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Businesses spend millions of dollars every year to create bigger, louder, and more unique and memorable marketing experiences to attract new clients. They work to carefully and painstakingly plan out touchpoints and client journeys, engagements and events, with the goal of hitting just the right note at just the right time when they’re trying to win you over to their brand.

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But while that’s all fine and good – for us and for them – it’s only half of the equation. The other half is how your brand responds after a messed up a client interaction.

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A significant part of your brand’s reputation is built on what you do after you’ve made a mistake.

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Not long ago. a financial services company came to us wanting to become more of a customer-focused organization. They wanted everyone in the company to put the customer experience first on their to-do lists every day. On a teleconference that connected teams in New York and Minnesota, one executive stunned the group by telling the simple story of how he became a lifelong fan of an online shoe store only after they had sent him the wrong size shoes.

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How could a company blow an order and still come out winning over a customer for life? They made resolving the error as simple, inexpensive and hassle-free for the customer as they possibly could. They provided customer service reps who were knowledgeable and reachable by phone, without the need for the equivalent of an online anthropological dig to find the phone number on the web site. They also provide easy-to-follow return instructions, tracking numbers and packaging, as well as options for store credit or free shipping.

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They made it so easy for the executive to replace the shoes that he walked away with faith and trust in the brand, and ultimately recommended them to family and friends.

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What we call “experience brands” know that aligning employees to deliver exceptional experiences means creating a dialogue with them on the brand’s purpose and mission. It’s about giving them the flexibility they need to meet unexpected customer needs, and properly rewarding, recognizing, incenting and celebrating those who provide great service.

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Whatever you think of its complex coffee concoctions, it’s clear that Starbucks is one company that gets this right. Twice I’ve had baristas unexpectedly give me my drink for free – once when an employee thought I’d simply waited too long for my coffee (it was 5:30 a.m. and the staff was running late); another time when the register was down and she couldn’t ring up my drink. In the latter case, the employees didn’t do what you might have expected – close and bar the doors until the register was fixed. Instead, they just continued giving early morning customers their daily fix for free.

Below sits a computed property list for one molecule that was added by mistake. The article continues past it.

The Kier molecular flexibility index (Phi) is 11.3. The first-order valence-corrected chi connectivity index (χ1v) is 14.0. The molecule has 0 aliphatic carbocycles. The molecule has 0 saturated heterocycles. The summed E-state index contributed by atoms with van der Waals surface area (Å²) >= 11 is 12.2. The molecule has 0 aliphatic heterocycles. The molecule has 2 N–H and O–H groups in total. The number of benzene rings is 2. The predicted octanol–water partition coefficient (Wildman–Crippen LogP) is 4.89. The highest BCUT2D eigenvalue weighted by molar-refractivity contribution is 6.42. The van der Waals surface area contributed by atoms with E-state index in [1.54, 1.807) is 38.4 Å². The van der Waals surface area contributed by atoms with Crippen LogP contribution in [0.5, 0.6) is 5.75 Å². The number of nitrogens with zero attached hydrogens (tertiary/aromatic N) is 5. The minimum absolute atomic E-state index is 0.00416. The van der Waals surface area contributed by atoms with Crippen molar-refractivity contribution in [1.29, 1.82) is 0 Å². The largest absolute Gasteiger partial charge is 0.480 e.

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Roadrunner Sports, an online running store, didn’t even wait to make a mistake before doing something about it for their customers. They recently had a communication outage and so didn’t know how many customers might have been trying to get through to them for a specific three-hour period of that day. So, instead of popping up an “Under Construction” sign with a cute yellow hard hat and waiting for things to come back online – essentially doing nothing – they sent an email to all of their members with a message that apologized to everyone who might have been trying to get through. On top of that, they gave everyone a 20% off coupon that was good for a limited time.

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Their fast action not only turned a negative situation into a positive one, it very publicly sent a signal to all of its members and regular shoppers about how they handle mistakes even when no one is looking. The result? More goodwill and brand loyalty instead of less. And, while making a mistake is not something to make a habit of – we all know “to err is human” – what really matters is how you handle it when the one doing the erring is you.

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Joe Panepinto, Ph.D. is VP, Senior Strategist at Jack Morton Worldwide, a global experience brand agency that connects brands to the people most important to them. He is also an adjunct professor at Boston University’s College of Communication. You can reach him at

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